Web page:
Thoughts about The Multiversity #1.
The second issue of The Multiversity is set on one of DC Comics new alternative 52 worlds featuring alternative versions of their main characters. In this case it’s Doctor Fate and the Blackhawks. Got it? No, well unless you’re a regular reader of DC’s superhero comics you probably won’t.
This issue borrows quite heavily from the pulp American heroes of the 1930’s like Doc Savage, but it really reminds me a lot of Alan Moore’s Tom Strong strip which is probably due as much to that comic’s artist Chris Sprouse drawing much of this issue. This issue again mentions the comic that could destroy the world as writer Grant Morrison spins this inter-connected tale of multiple worlds.
Anyone who’s read a superhero comic in the last 75 years will recognise the story of an urgent threat that has to be stopped by a team of superheroes being formed to fight the crisis, and the army of robot monsters, super villains and Nazi zombies from another world.
Multiversity: Society of Superheroes is frankly, fun if you’ve only read superhero comics all your life and you can pick up at least half of the references Morrison throws in this book. As I’m someone who’s read superhero comics virtually all my life, I get all the references Morrison uses in this issue, but there’s still a feeling of joylessness about this.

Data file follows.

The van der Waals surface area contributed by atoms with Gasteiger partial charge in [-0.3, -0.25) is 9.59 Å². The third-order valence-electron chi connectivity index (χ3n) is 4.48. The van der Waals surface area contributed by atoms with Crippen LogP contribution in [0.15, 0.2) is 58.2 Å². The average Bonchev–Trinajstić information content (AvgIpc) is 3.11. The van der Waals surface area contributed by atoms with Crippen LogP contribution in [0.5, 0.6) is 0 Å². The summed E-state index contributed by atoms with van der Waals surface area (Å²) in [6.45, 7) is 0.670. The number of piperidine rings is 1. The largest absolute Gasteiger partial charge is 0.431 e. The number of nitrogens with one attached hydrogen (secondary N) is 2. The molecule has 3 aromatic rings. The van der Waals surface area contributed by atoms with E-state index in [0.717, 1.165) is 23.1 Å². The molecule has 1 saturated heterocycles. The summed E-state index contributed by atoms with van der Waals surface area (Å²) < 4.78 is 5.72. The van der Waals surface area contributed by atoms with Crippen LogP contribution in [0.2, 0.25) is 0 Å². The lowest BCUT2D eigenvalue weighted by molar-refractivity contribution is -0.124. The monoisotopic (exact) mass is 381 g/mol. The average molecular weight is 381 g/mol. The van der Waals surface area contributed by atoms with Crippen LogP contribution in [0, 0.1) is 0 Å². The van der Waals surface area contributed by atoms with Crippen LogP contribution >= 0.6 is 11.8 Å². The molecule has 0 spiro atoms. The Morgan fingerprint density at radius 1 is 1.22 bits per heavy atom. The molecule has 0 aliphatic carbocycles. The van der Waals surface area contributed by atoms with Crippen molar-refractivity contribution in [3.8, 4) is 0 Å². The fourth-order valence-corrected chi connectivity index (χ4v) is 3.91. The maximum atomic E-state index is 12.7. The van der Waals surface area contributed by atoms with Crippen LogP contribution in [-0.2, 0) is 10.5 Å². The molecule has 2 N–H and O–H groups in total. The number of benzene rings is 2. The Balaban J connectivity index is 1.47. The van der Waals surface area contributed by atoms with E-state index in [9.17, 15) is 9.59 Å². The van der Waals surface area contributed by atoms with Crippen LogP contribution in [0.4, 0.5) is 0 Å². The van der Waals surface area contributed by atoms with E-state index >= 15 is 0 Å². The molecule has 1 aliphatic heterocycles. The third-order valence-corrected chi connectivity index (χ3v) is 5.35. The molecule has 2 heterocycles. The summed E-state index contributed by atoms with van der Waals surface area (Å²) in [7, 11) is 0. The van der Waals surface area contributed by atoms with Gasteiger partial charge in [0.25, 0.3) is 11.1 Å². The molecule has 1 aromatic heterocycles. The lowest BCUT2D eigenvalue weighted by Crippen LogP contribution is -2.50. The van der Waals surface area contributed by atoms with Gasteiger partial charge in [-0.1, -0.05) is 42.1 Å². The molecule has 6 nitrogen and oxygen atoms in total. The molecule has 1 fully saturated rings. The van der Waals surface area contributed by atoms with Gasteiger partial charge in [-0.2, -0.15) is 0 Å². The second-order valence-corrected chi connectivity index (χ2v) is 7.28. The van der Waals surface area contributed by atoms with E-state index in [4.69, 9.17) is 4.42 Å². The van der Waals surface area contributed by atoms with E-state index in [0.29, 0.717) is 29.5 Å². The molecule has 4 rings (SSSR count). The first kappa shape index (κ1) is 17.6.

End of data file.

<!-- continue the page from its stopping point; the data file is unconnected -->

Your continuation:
I described the first issue of this series as a latter Oasis album as it was Morrison endlessly pilfering from what he’d done before again, and this issue isn’t any different. There isn’t anything new, meaningful or original going on here, but there is the illusion of it and I’m sure many will be happy with that as he’s cranks out yet another meta-superhero story featuring invaders from another world. I didn’t especially dislike this story, but I felt like I’d read it before better dozens of times before.
I know Morrison, like Moore and other comic writers has his sycophants, but this is really something only the hardest of sycophants could proclaim as anything more than a decent superhero comic.